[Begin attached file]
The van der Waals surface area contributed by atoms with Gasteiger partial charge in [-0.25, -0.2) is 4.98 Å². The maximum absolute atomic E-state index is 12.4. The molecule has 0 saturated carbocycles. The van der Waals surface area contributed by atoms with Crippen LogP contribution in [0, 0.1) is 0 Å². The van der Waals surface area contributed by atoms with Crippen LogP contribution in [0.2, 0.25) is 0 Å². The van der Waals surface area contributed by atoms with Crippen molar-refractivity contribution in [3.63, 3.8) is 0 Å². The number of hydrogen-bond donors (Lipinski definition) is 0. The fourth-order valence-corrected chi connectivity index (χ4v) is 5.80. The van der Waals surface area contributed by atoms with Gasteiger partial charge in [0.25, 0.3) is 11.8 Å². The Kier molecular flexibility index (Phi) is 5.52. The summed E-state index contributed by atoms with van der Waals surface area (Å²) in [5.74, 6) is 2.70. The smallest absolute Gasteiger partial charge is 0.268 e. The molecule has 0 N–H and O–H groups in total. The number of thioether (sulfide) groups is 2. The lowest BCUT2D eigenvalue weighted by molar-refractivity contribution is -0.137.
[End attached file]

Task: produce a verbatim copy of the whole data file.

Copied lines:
The van der Waals surface area contributed by atoms with Gasteiger partial charge in [-0.25, -0.2) is 4.98 Å². The maximum absolute atomic E-state index is 12.4. The molecule has 0 saturated carbocycles. The van der Waals surface area contributed by atoms with Crippen LogP contribution in [0, 0.1) is 0 Å². The van der Waals surface area contributed by atoms with Crippen LogP contribution in [0.2, 0.25) is 0 Å². The van der Waals surface area contributed by atoms with Crippen molar-refractivity contribution in [3.63, 3.8) is 0 Å². The number of hydrogen-bond donors (Lipinski definition) is 0. The fourth-order valence-corrected chi connectivity index (χ4v) is 5.80. The van der Waals surface area contributed by atoms with Gasteiger partial charge in [0.25, 0.3) is 11.8 Å². The Kier molecular flexibility index (Phi) is 5.52. The summed E-state index contributed by atoms with van der Waals surface area (Å²) in [5.74, 6) is 2.70. The smallest absolute Gasteiger partial charge is 0.268 e. The molecule has 0 N–H and O–H groups in total. The number of thioether (sulfide) groups is 2. The lowest BCUT2D eigenvalue weighted by molar-refractivity contribution is -0.137.